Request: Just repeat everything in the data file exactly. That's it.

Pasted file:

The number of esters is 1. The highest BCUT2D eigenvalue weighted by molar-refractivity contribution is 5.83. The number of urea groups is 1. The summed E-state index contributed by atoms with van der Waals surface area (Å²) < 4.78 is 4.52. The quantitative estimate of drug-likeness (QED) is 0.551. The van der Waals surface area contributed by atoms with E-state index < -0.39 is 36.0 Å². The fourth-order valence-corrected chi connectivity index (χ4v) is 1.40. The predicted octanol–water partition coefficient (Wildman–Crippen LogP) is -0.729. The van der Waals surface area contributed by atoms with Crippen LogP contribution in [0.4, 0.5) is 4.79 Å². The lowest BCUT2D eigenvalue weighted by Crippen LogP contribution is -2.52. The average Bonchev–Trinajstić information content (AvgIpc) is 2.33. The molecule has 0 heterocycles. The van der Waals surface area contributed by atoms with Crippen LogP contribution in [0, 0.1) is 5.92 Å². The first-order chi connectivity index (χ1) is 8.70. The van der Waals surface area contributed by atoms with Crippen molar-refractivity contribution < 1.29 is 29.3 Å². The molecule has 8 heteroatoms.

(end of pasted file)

The number of esters is 1. The highest BCUT2D eigenvalue weighted by molar-refractivity contribution is 5.83. The number of urea groups is 1. The summed E-state index contributed by atoms with van der Waals surface area (Å²) < 4.78 is 4.52. The quantitative estimate of drug-likeness (QED) is 0.551. The van der Waals surface area contributed by atoms with E-state index < -0.39 is 36.0 Å². The fourth-order valence-corrected chi connectivity index (χ4v) is 1.40. The predicted octanol–water partition coefficient (Wildman–Crippen LogP) is -0.729. The van der Waals surface area contributed by atoms with Crippen LogP contribution in [0.4, 0.5) is 4.79 Å². The lowest BCUT2D eigenvalue weighted by Crippen LogP contribution is -2.52. The average Bonchev–Trinajstić information content (AvgIpc) is 2.33. The molecule has 0 heterocycles. The van der Waals surface area contributed by atoms with Crippen LogP contribution in [0, 0.1) is 5.92 Å². The first-order chi connectivity index (χ1) is 8.70. The van der Waals surface area contributed by atoms with Crippen molar-refractivity contribution < 1.29 is 29.3 Å². The molecule has 8 heteroatoms.